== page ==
Stealing (Theft) Overview

Stealing basically involves taking a persons property, without consent, without a claim of right over the property, and with the intention of permanently depriving the person of the use of their property.

It can occur in so many different ways that it is hard to list. It includes shoplifting and it can include finding property (such as money or a watch or wallet) in the street and deciding to keep it – referred to as stealing by finding – whereby the acquisition of the property might not have been unlawful at the time.

Stealing potentially carries a sentence of imprisonment and is treated seriously by the courts. The value of the property may have some part to play in the sentencing process, as will the circumstances in which the offence is alleged to have occurred – such as the degree of planning used in committing the offence or whether there was a relationship of trust between the owner and the person who took the property.

Sometimes however a person has a claim of right of the property that they took. They might honestly hold a belief that they were entitled to take possession of the property – and therefore might not be guilty of any offence.

It is possible to steal your own property! For example, if you took your car for repairs but failed to pay the account and the mechanic refused to hand over your car until payment was made, you could be charged with stealing if you used a spare key to take your car because the mechanic had special ownership over your property.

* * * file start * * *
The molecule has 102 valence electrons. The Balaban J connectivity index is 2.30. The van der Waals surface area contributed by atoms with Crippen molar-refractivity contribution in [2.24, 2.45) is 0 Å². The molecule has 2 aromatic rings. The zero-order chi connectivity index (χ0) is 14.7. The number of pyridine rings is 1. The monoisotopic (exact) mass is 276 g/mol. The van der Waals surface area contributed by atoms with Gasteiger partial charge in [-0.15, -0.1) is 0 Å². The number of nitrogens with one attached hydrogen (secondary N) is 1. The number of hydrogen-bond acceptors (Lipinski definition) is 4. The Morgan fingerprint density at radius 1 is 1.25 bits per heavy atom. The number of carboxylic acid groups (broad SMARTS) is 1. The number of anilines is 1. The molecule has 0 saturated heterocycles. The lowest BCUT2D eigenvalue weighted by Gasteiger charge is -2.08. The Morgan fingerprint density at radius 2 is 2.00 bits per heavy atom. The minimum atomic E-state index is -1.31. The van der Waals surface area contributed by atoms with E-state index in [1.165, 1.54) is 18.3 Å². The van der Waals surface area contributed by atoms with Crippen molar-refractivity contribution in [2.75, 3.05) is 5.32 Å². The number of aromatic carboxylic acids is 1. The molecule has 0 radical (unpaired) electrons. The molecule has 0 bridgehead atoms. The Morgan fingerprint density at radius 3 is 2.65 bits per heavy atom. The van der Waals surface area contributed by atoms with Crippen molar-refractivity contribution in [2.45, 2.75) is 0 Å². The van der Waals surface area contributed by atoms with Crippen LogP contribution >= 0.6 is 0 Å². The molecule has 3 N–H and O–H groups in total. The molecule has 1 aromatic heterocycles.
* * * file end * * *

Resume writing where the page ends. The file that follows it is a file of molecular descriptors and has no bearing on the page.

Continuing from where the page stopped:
Stealing is an offence of dishonesty and this is reflected in the punishments imposed by Courts.

What is Stealing?

Stealing is the taking and carrying away (asportation) of property, belonging to another, without consent or claim of right, with an intention to permanently deprive the true owner of the goods.

What is a Claim of Right?

A claim of right is an honestly held belief that a person is legally entitled to the property and not some moral entitlement. A person with such a claim of right over property has a defence to an allegation of stealing.

What is Stealing From The Person?

This offence is similar to robbery and found within the same section of the Crimes Act – however it is not necessary to prove the same elements. It is more serious than a mere ‘stealing’ as it involves taking property from the person or from the presence of the person, but might not involve putting the person in fear. An example of this would be a bag snatch or pickpocket type offences.

This type of offence may be dealt with in the Local Court if no election is made for the matter to be dealt with in the District Court.

What is Larceny (Stealing) by Finding?

Stealing by Finding occurs when a person finds property and believes that the true owner can be located upon reasonable inquiry but decides to keep or appropriate the property for themselves. A person finding property must consider whether the owner of goods could be found. For example, finding a $10 note on the side of the road is an entirely different situation to finding a wallet with identification in it.

What is Larceny As a Bailee?

Larceny as a Bailee occurs where there is bailment of property to a person – such as a hire or lease of goods agreement, or a loan of property, and the ‘bailee’ decides to keep the goods or dispose of them – thus treating the goods as though they were or are the true owner.